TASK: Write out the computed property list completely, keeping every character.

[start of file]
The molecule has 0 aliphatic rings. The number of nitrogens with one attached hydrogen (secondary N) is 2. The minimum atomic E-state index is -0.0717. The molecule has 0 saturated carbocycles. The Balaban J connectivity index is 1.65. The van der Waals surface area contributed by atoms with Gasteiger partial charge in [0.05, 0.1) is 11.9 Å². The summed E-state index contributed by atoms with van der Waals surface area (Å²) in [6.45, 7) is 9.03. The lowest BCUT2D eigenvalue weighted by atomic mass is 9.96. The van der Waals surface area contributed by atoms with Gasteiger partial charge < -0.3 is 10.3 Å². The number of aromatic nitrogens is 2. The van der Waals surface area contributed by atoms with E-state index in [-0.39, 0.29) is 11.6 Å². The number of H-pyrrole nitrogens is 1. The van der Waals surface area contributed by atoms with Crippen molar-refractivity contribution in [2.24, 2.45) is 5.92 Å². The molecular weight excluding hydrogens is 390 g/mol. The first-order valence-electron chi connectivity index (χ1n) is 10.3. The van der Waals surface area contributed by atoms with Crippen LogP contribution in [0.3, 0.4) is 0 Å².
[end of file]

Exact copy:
The molecule has 0 aliphatic rings. The number of nitrogens with one attached hydrogen (secondary N) is 2. The minimum atomic E-state index is -0.0717. The molecule has 0 saturated carbocycles. The Balaban J connectivity index is 1.65. The van der Waals surface area contributed by atoms with Gasteiger partial charge in [0.05, 0.1) is 11.9 Å². The summed E-state index contributed by atoms with van der Waals surface area (Å²) in [6.45, 7) is 9.03. The lowest BCUT2D eigenvalue weighted by atomic mass is 9.96. The van der Waals surface area contributed by atoms with Gasteiger partial charge < -0.3 is 10.3 Å². The number of aromatic nitrogens is 2. The van der Waals surface area contributed by atoms with E-state index in [-0.39, 0.29) is 11.6 Å². The number of H-pyrrole nitrogens is 1. The van der Waals surface area contributed by atoms with Crippen molar-refractivity contribution in [2.24, 2.45) is 5.92 Å². The molecular weight excluding hydrogens is 390 g/mol. The first-order valence-electron chi connectivity index (χ1n) is 10.3. The van der Waals surface area contributed by atoms with Crippen LogP contribution in [0.3, 0.4) is 0 Å².